One bass yet celebration of life

My first day of fishing at Oneida Lake was a disaster. Almost everyone carried a heavy sack of bass to the scales, except me. I boated one bass.

I won’t bore you with how I managed to do so poorly when Oneida’s smallmouth and largemouth bass were on fire. I’ll keep it simple. I blew it. Nuf said.

I was in third flight. After weighing in my bass, I waited anxiously for Valerie to come in. She was in ninth flight.

I worried that she might have a miserably day in the rain. When we pre-fished together, she gave out after 4 hours of casting. Would she be bored, or would the tournament bug keep her going?

\When I saw Valerie pull up to the dock in Eric Smith’s boat, I knew immediately that things went well. She was standing full of energy with a big smile.

And, she had a bass!

I was tickled. Valerie had a blast with Eric. She learned a lot, and couldn’t stop talking. I got busy with my camera as she went through the weigh-in process. Talk about memories. When Valerie got on stage, tournament director Chris Bowes made a big deal of our dairies on the Bassmaster web site. He told the fans that this was her first tournament.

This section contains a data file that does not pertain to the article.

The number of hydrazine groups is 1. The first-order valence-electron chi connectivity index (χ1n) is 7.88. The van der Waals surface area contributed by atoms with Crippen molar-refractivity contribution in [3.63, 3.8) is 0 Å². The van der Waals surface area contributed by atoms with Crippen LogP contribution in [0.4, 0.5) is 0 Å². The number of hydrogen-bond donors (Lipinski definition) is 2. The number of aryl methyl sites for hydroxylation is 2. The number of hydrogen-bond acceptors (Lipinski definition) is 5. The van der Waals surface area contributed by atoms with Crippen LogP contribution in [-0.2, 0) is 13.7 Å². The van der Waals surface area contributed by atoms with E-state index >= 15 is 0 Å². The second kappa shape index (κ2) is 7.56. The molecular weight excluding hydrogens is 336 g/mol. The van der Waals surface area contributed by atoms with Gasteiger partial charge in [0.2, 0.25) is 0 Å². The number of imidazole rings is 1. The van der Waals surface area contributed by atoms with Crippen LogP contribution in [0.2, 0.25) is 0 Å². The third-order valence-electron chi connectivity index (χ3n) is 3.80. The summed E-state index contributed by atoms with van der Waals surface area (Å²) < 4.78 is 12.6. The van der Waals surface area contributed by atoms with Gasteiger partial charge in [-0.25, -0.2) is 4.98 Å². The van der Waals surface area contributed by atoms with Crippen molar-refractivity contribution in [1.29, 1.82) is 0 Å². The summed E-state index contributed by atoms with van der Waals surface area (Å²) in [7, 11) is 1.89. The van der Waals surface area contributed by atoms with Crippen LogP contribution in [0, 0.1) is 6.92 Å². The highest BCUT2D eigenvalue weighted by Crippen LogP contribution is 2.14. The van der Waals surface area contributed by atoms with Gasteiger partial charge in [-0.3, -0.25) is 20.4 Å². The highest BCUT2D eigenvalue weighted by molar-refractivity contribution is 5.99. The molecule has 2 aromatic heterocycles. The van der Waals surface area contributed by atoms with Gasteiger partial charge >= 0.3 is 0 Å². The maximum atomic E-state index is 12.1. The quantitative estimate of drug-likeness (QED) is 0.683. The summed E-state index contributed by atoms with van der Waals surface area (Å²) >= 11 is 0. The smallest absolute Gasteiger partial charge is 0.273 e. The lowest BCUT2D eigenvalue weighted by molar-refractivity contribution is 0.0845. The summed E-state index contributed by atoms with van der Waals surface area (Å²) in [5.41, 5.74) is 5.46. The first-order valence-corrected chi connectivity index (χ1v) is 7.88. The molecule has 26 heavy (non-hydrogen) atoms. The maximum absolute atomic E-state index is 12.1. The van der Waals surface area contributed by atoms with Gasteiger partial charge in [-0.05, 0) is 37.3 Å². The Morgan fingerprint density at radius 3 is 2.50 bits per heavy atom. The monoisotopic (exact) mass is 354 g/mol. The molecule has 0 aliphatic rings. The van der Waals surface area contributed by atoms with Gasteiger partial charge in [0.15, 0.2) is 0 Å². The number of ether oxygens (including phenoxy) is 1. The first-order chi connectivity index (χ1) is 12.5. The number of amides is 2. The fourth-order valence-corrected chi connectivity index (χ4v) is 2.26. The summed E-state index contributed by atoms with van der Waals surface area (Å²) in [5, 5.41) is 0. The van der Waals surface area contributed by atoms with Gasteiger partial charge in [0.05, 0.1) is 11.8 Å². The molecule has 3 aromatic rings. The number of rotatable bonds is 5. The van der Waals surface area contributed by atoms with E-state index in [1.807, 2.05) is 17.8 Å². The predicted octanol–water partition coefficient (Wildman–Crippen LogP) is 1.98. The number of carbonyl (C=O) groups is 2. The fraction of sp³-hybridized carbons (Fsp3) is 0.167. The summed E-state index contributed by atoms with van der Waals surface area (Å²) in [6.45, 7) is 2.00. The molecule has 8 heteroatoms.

When Bowes asked Valerie about her day, she said it was hard work but fun. She also gave props to the pros that fish with such intensity day after day.

Valerie laughed when she learned that her 2-pound, 8-ounce, smallmouth weighed exactly the same as the bass I had caught. I wish she had beaten me by 10 pounds.

Valerie and I are so far behind in the standings that it’s unlikely either of us has a shot at a check. But, we’ll be out there on Oneida Lake tomorrow, fishing for all we’re worth.

This is more than a bass tournament. It’s a celebration of life.